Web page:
Like any financial endeavor, a successful makeover starts with a plan—in this case, your ideal wardrobe. Make a list of 10-15 key items you’ll need for each season, not counting accessories or activity-specific items. Some prefer 33 items that mix and match into four 3 month mini capsules. Whichever plan you choose, here are two things to consider:

Follow your personal style – what you feel and look good in, your lifestyle needs, and the image you want to project. Think about your favorite clothes and what they have in common.

Choose colors that will blend well with one another. Mostly neutrals tones (black, white, gray, ivory, brown/camel, navy) with a few pops of color will allow you to create the greatest number of outfits with the fewest pieces.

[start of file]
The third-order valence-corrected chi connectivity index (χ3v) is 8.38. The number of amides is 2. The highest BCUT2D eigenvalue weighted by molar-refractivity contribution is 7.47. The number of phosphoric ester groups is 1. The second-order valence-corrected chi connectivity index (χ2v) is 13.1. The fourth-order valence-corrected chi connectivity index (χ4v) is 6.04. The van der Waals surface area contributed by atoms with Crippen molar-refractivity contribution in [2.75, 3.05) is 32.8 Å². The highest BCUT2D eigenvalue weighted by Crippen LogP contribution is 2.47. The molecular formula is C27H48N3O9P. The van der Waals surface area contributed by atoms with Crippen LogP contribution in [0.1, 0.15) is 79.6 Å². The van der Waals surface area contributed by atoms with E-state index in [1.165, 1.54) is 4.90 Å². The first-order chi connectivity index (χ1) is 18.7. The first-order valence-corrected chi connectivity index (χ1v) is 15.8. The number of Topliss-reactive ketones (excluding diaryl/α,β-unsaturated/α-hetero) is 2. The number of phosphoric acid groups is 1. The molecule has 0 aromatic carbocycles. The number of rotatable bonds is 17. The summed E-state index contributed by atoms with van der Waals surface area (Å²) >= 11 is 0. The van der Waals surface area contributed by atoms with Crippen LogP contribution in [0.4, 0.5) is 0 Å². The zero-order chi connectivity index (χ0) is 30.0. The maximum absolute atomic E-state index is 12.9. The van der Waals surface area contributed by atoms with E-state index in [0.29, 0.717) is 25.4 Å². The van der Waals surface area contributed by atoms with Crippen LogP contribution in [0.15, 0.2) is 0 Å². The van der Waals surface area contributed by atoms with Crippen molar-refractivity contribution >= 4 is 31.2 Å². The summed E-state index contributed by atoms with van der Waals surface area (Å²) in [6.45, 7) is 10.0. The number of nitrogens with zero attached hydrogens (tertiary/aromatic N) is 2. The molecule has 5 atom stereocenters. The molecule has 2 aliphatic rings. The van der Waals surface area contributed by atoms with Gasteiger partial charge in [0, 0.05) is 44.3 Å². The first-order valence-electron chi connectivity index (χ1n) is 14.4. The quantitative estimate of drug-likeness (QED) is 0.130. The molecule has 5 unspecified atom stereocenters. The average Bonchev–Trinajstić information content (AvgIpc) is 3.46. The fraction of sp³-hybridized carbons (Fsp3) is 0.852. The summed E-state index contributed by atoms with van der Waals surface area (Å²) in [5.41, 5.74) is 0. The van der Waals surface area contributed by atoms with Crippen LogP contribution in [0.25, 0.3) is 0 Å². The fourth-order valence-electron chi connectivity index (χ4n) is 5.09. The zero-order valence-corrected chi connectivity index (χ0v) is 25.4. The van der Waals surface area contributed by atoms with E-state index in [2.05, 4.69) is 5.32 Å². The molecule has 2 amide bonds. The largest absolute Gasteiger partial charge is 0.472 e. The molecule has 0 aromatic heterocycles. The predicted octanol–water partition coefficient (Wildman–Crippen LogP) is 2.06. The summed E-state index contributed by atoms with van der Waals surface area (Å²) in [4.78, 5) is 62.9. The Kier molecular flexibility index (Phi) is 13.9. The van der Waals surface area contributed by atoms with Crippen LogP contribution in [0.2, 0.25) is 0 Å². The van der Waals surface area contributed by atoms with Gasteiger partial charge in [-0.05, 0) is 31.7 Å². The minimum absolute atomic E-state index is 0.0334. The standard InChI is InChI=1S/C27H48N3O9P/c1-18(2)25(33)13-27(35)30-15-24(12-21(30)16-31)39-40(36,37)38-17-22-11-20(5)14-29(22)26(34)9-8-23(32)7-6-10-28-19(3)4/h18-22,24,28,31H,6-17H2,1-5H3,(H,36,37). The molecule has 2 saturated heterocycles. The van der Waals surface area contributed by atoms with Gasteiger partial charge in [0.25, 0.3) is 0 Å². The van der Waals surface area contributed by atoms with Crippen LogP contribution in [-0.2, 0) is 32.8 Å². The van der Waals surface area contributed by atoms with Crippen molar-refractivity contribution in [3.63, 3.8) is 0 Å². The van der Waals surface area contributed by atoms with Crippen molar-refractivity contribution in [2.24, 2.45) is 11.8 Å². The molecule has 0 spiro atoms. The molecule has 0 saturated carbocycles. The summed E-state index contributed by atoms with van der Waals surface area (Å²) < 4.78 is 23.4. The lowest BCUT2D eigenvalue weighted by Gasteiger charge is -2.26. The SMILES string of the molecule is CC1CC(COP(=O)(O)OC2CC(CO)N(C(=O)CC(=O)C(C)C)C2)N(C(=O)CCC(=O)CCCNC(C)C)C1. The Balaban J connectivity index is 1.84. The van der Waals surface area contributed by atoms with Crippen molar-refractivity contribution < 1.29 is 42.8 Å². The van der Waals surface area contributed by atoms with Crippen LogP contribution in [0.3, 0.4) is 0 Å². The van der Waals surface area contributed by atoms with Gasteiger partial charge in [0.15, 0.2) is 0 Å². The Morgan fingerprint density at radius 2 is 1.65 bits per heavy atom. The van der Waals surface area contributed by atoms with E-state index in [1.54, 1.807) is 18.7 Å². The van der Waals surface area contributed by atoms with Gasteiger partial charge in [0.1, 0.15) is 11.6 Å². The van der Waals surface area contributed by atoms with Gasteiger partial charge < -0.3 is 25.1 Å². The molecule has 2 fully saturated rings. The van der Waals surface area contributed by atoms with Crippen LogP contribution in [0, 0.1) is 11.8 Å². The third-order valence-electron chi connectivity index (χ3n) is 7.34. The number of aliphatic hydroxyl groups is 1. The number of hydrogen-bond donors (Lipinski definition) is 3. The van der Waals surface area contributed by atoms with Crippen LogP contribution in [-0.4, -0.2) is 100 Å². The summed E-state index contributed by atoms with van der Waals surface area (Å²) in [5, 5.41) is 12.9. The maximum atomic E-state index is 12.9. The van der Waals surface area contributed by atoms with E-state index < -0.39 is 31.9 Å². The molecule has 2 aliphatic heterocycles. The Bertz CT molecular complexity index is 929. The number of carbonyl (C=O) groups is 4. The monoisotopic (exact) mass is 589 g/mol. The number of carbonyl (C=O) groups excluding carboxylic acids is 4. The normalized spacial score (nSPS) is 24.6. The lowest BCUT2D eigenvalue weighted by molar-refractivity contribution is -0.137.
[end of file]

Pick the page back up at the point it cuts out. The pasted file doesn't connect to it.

2. Determine Your Shopping and Downsizing Strategy

Seeing what you have and what you need, will allow you to target your shopping. If you can only afford to purchase one new item a month, which items are the highest priority? Take your time making decisions, because you’ll want each new piece to last as long as possible. If you won’t be donating your old clothes, sell them through consignment, a yard sale, or an app like Poshmark – and channel the funds into your new wardrobe.

3. Choose Quality Over Quantity

Many of us mark a successful shopping trip by how far we stretch our money, failing to take into account the quality of the clothing we’ve purchased. Instead of replacing three poorly-constructed items purchased for $100 after a few months, it’s better to purchase one $100 item that will last you much longer. How do you determine quality other than price? Try things on, read reviews, and test things out until you find a handful of brands you can count on for the right mix of quality and value.

4. Go for Timeless, Not Trendy